Alleged plan to pull No. 1 plant workers returns to haunt Tepco


Staff Writer

A Diet panel investigating the causes of the nuclear crisis recently interviewed key politicians who responded to the early stage of the emergency, bringing a long-unanswered question back into the spotlight: Did Tokyo Electric Power Co. really want to pull all of its workers out of the Fukushima No. 1 power plant?

Tepco has repeatedly denied the allegation, but all of the top-ranking officials handling the disaster at the time — including then Prime Minister Naoto Kan, Chief Cabinet Secretary Yukio Edano and industry minister Banri Kaieda — believed the utility was trying to abandon the plant.

If the power station had been left with no staff, all six reactors and seven spent fuel pools would have eventually suffered meltdowns, releasing vast radioactive fallout — probably far in excess of the 1986 Chernobyl accident — and contaminating much of eastern Japan.

Public attention is now pinned on how the Diet panel will tackle this key question and what conclusion it will draw in its report next month.

Kiyoshi Kurokawa, a professor emeritus at the University of Tokyo who chairs the panel, said it may seize internal Tepco documents to investigate this critical question.

When reporters asked him Sunday if the panel plans to gather records of telephone conversations between Tepco headquarters and the Fukushima plant as well as communications records at the prime minister’s office to seek some physical evidence, Kurokawa said that option is under consideration.

Kurokawa also said the panel may interview then Tepco President Masataka Shimizu. The Diet panel has the legal authority to gather information.

Tepco has been denying that it ever thought of abandoning the plant and has insisted it was thinking of leaving a skeleton crew to handle the accident while temporarily withdrawing everyone else who was not deeply involved with the containment efforts.

But during the latest round of the investigation panel’s hearings, all the key government officials who testified said they believe Tepco was planning a full withdrawal.

Apparently, it was then Minister of Economy, Trade and Industry Kaieda who first received a call from Shimizu sometime between the night of March 14 and the early morning of March 15 last year.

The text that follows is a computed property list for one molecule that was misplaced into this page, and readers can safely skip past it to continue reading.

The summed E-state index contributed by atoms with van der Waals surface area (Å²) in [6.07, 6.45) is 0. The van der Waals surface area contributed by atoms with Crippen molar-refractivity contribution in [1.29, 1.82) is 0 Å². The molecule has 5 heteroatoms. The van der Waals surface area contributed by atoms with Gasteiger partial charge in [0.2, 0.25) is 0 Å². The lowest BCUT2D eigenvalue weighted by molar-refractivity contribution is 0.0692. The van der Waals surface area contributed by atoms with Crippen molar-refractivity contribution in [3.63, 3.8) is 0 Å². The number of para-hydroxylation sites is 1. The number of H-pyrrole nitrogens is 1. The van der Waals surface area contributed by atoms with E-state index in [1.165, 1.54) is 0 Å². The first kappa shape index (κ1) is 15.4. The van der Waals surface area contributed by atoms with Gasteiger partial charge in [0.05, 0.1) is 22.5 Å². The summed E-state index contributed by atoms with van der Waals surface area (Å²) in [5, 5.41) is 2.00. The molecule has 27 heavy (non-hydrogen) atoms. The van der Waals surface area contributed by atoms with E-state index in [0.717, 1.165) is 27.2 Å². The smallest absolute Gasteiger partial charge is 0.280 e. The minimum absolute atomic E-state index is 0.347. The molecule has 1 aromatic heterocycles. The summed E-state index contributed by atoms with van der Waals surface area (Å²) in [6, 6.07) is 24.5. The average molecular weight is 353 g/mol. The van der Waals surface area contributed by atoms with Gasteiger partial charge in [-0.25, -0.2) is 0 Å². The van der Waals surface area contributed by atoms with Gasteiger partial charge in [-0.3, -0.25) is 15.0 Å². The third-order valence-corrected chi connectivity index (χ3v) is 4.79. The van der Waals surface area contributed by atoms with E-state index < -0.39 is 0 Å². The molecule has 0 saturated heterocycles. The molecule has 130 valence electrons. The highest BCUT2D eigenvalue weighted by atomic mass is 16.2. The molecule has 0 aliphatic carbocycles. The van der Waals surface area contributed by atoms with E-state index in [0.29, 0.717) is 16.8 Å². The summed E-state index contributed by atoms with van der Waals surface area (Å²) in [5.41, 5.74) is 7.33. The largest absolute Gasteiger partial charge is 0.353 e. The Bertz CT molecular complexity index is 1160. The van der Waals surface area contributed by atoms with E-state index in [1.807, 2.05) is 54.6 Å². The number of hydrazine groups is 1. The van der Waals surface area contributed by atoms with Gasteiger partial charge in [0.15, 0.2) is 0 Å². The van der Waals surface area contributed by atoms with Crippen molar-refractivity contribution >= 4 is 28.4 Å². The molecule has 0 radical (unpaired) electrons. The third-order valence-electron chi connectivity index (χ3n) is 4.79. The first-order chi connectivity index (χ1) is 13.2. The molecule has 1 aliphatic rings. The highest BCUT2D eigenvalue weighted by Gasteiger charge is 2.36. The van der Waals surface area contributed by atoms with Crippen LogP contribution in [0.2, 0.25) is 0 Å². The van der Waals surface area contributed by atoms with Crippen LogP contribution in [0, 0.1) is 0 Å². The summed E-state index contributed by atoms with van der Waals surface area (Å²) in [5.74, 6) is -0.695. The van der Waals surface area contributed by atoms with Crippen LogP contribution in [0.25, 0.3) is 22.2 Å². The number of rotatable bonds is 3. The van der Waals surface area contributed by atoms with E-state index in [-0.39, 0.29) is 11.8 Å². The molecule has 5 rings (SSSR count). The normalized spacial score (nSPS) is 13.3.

According to Kaieda, Shimizu told him that Tepco wanted to “evacuate workers” from the Fukushima No. 1 plant to the nearby Fukushima No. 2 plant.

Shimizu did not mention any “partial” or “temporary” withdrawal of the workers, so Kaieda believed Tepco was abandoning the stricken No. 1 plant for good.

Kaieda asked a senior METI official what would happen if the No. 1 plant was left with no workers. He answered that it would result in “a horrible disaster,” and Kaieda concluded he couldn’t accept what he thought Shimizu was proposing.

Kaieda also said the fact that Shimizu called him directly indicated the graveness of the decision he was trying to deliver to the top officials at the prime minister’s office.

If Tepco was thinking about temporarily evacuating some workers, that would have been handled by the general director at the plant, not by the Tepco president in Tokyo, Kaieda concluded.

Yukio Edano, the chief Cabinet secretary at the time, received a call from Shimizu around the same time.

During a session by the Diet panel on Sunday, Edano said he told Shimizu over the phone that the disaster would be “unstoppable” if the utility withdraw all of its workers.

“Shimizu stammered, so it was clear that he did not intend to leave some workers (to contain the accident) there,” Edano said.

Outside experts who are investigating this critical moment of the crisis remain uncertain over whether Tepco was truly abandoning the plant.

In February, a private-sector investigation committee led by noted journalist Yoichi Funabashi published a report on the Fukushima crisis.

The panel reached no conclusion on whether Tepco was intending a full withdrawal, but it pointed out there is little evidence backing up the utility’s claim that it meant to leave a skeleton crew with the minimum number of necessary workers.

Meanwhile, another panel set up by the government, which is working separately from the Diet panel and the team led by Funabashi, indicated that Tepco might have indeed intended to leave some workers there.

According to an interim report compiled by this panel in December, Masao Yoshida, then the chief director of the No. 1 plant, considered evacuating most of the workers late on the night of March 14.

If this is true, it would back up Shimizu’s claim during a news conference on April 13, 2011, that the evacuation would have not involved all workers.

At that critical time late March 14, pressure inside reactor 2 was rising dangerously high, preventing plant workers from injecting coolant water into the reactor’s core.

Yoshida worried that melted fuel could soon penetrate the containment vessel and massive amounts of radioactive materials would be released into the outside environment.

“To prepare for an emergency, we thought it was definitely a possibility to evacuate workers who weren’t directly involved with the containment work,” Shimizu told the April 13 news conference.

“But it was not an option to withdraw all of the workers. . . . I told (the prime minister).”